US Air Force is Guarding Against Electromagnetic Pulse Attacks. Should We Worry?

For those of you who do not know what EMP weapons do, let me put it simply. A typical 10 Megaton nuclear device detonated five miles above the ground will fry every electronic circuit within a hundred miles or more. Your car will not run, Fried. Computers? Forget about them. Electric grid? Toast. Seriously bad news. Back to the 19th century — you will love candles.

https://www.livescience.com/air-force-emp-attacks-protection.html

A billowing white mushroom cloud during Operation Ivy, the first test of a hydrogen bomb, at Enewetak Atoll in the Marshall Islands.

A U.S. Air Force base in Texas has taken the first steps to guard against an electromagnetic pulse (EMP) attack. But what, exactly, is an EMP, and how big is the threat?

Officials at the Joint Base San Antonio in Lackland, Texas, issued a request for bids to carry out a survey of a facility called the Petroleum, Oil and Lubrication Complex. The survey will identify any equipment that could be vulnerable to an EMP ahead of more detailed vulnerability testing, according to the request. After that, officials would figure out ways to keep that equipment safe in the event of an EMP attack.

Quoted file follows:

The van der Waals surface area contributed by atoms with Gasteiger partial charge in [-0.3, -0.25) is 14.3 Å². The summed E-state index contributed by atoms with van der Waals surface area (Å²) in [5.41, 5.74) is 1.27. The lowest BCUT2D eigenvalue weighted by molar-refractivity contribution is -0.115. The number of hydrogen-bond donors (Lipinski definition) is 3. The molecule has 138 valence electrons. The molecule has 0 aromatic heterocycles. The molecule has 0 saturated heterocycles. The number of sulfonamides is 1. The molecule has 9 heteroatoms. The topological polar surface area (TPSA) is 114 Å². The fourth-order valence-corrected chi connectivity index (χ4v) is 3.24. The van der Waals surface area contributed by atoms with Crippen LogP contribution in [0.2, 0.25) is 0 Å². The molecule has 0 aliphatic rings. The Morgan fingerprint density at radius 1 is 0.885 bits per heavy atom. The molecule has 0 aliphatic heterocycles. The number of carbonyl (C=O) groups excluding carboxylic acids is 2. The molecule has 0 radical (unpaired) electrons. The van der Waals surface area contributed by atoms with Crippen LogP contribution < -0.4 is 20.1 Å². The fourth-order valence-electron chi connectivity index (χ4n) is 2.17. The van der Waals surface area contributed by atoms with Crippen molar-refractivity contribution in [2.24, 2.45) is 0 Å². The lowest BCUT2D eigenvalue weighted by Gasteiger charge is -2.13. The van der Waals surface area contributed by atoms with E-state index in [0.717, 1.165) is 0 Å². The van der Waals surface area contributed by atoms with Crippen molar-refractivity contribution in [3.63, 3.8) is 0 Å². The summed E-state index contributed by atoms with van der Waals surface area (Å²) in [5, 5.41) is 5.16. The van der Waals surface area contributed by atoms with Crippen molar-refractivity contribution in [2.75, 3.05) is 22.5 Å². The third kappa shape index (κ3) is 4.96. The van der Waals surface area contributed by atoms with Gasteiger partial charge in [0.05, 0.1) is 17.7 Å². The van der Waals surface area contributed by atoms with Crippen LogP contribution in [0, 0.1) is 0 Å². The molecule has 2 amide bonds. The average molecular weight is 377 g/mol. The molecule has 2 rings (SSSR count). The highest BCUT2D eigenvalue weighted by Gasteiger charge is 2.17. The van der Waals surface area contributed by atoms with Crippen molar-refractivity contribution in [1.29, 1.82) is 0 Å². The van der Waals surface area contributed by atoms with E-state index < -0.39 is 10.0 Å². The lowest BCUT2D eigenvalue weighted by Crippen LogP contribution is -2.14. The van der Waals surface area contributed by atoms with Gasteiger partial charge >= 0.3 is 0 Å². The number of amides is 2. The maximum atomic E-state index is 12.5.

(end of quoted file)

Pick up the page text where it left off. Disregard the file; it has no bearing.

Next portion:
Related: The 22 weirdest military weapons

What is an EMP?

An EMP is a massive burst of electromagnetic energy that can occur naturally or be generated deliberately using nuclear weapons. While many experts don’t think EMPs pose a big threat, some people argue that these types of weapons could be used to cause widespread disruption to electricity-dependent societies.

“You can use a single weapon to collapse the entire North American power grid,” said defense analyst Peter Pry, who served on the Congressional EMP Commission, which was set up to assess the threat of EMP attacks but shut down in 2017.

“Once the electric grid goes down, everything would collapse,” Pry told Live Science. “Everything depends on electricity: telecommunications, transportation, even water.”

According to the request, the testing at Lackland comes in response to a 2019 executive order issued by then-President Donald Trump for the federal government to strengthen its infrastructure against EMPs. Pry, who has consulted on the project, said the survey and resulting upgrades are part of a broader initiative by the U.S. Air Force to beef up its defenses against this type of threat.

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